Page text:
Increasing Your Chances of Passing: FAQs About CCMA

If you’re preparing for the CCMA exam, setting yourself up for success is essential. Whether you’re applying as a Medical Assistant with relevant work experience or a recent graduate, there are certain things you can do to increase your chances of passing the exam on your first try.

What is a CCMA?

CCMA certification gives medical assistants the skills and knowledge necessary to perform various job duties. CCMAs are in charge of administrative tasks like appointment scheduling and patient record maintenance in addition to providing clinical patient care. A CCMA exam is a closed-book exam comprising 180 questions (150 scored and 30 unscored). The exam is given at pre-decided test-taking facilities and takes three hours. It is recommended that CCMA candidates study for about three to six months before taking the exam. Looking for a significant exam requires regular and consistent effort, so schedule time each week for studying. Remove all distractions during these periods and focus on the areas you may be less confident in. Doing this will help prevent procrastination and cramming for the last minute, which can lead to a lower score on the exam.

How do I become a CCMA?

Before you start working towards a career as a CCMA, think about your professional goals. Do you want to interact with patients and work in a fast-paced environment, or would you prefer more administrative medical tasks? To become a CCMA, you must complete an accredited medical assistant program that lasts from 4 months to a year. Then, you will need to take the CCMA exam. This test consists of 180 questions, 150 of which are scored and 30 of which are pretest. The exam is given at pre-decided testing centers or NHA-accredited schools and must be taken under a proctor. Prepare for the CCMA exam by reading study guides and taking practice quizzes. Then, schedule study sessions and remove distractions to focus on studying. The NHA also provides a CCMA exam outline and sample questions to help you prepare for the test. You can find these resources on the NHA website.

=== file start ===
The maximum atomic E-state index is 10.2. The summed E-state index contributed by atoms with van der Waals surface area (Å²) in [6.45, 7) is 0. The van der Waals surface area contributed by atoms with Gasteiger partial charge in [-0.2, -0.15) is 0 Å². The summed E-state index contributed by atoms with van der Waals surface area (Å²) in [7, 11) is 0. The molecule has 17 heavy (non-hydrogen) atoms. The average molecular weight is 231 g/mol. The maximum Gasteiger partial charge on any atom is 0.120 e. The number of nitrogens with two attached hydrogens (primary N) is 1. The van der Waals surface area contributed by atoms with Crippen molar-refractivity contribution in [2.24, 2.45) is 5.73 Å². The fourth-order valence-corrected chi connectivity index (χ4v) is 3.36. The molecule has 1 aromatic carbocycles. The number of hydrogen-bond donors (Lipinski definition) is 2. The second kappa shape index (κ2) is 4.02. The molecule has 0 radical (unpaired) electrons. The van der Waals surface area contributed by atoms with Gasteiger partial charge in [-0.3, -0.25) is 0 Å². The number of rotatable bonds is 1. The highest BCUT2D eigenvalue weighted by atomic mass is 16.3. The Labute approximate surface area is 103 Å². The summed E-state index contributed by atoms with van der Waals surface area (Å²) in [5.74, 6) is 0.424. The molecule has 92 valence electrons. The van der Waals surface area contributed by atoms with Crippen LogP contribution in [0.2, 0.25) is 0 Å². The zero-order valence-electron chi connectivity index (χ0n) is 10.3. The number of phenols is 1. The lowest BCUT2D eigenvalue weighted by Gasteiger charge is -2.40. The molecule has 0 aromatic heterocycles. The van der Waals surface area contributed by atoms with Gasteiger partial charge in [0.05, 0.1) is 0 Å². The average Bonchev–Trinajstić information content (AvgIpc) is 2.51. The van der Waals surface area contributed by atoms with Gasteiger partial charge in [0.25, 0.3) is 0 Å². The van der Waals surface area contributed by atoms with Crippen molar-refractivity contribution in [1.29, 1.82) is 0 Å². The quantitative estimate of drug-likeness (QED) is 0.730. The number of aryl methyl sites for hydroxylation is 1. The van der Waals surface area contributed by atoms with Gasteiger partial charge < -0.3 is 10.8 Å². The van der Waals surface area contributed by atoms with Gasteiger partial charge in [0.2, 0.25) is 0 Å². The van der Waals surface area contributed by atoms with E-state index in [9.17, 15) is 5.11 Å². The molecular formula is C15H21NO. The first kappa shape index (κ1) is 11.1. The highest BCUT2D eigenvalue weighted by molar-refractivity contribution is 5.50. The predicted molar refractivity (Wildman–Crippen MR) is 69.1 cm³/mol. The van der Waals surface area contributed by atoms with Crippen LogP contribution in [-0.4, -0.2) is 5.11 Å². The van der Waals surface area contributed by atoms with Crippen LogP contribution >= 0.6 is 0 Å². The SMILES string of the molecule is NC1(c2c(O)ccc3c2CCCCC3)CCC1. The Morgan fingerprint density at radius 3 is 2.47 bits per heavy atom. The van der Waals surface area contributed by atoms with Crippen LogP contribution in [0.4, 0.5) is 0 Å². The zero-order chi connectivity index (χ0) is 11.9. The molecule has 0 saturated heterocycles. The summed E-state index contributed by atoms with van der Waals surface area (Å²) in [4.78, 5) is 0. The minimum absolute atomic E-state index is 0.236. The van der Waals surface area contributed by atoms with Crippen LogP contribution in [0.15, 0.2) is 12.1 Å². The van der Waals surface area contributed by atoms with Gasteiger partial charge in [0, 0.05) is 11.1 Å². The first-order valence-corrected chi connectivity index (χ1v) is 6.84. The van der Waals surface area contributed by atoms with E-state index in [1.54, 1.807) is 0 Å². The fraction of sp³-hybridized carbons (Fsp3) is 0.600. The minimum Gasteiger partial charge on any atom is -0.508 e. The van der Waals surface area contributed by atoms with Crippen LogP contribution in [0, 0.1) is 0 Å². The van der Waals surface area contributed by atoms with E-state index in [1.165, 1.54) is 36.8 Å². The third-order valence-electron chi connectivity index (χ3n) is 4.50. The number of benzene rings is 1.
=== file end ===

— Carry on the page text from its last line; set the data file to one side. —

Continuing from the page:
What are the requirements to become a CCMA?

To become a CCMA, one must complete a certified medical assistant program and pass the national certification exam. You must also have the technical abilities to operate equipment like blood pressure monitors and IV pumps. Sleep and hydration are critical components of a successful CCMA exam preparation. It’s also helpful to find a quiet place to study without distractions. It’s a good idea to take the practice exam multiple times and focus on the areas where you are less confident. The CCMA exam lasts three hours and contains 150 scored and 30 unscored questions. The pass rate is 77%. If you fail the test, you must wait a year to try again. If you fail, you’ll receive a diagnostic report showing the specific topics you missed and how much you need to improve. The retake fee is $155. The CCMA exam is offered at NHA-affiliated testing centers and schools and online with a live proctor.

What are the benefits of becoming a CCMA?

CCMAs and CMAs work with blood, urine, germs, and other potentially hazardous substances daily. They take safety precautions such as properly putting on and removing gloves, labeling vials accurately, and regularly sanitizing surfaces. It ensures the health and well-being of themselves, their patients, and other medical professionals working in the same area.

Depending on your facility or clinic, a CCMA certification can open up new job opportunities and advancement options. The certificate can also give you a leg up when applying for medical assistant positions with other hospitals or healthcare facilities. Schedule a weekly time to study and remove distractions to ensure you pass the CCMA exam on your first attempt. Additionally, dividing the syllabus into different sections and dedicating more time to areas where you feel weaker is a great way to prepare for the exam. It helps to prevent procrastination and last-minute cramming.

Read Also: Tips to Manage the Symptoms of Diabetic Neuropathy


Posted

in

by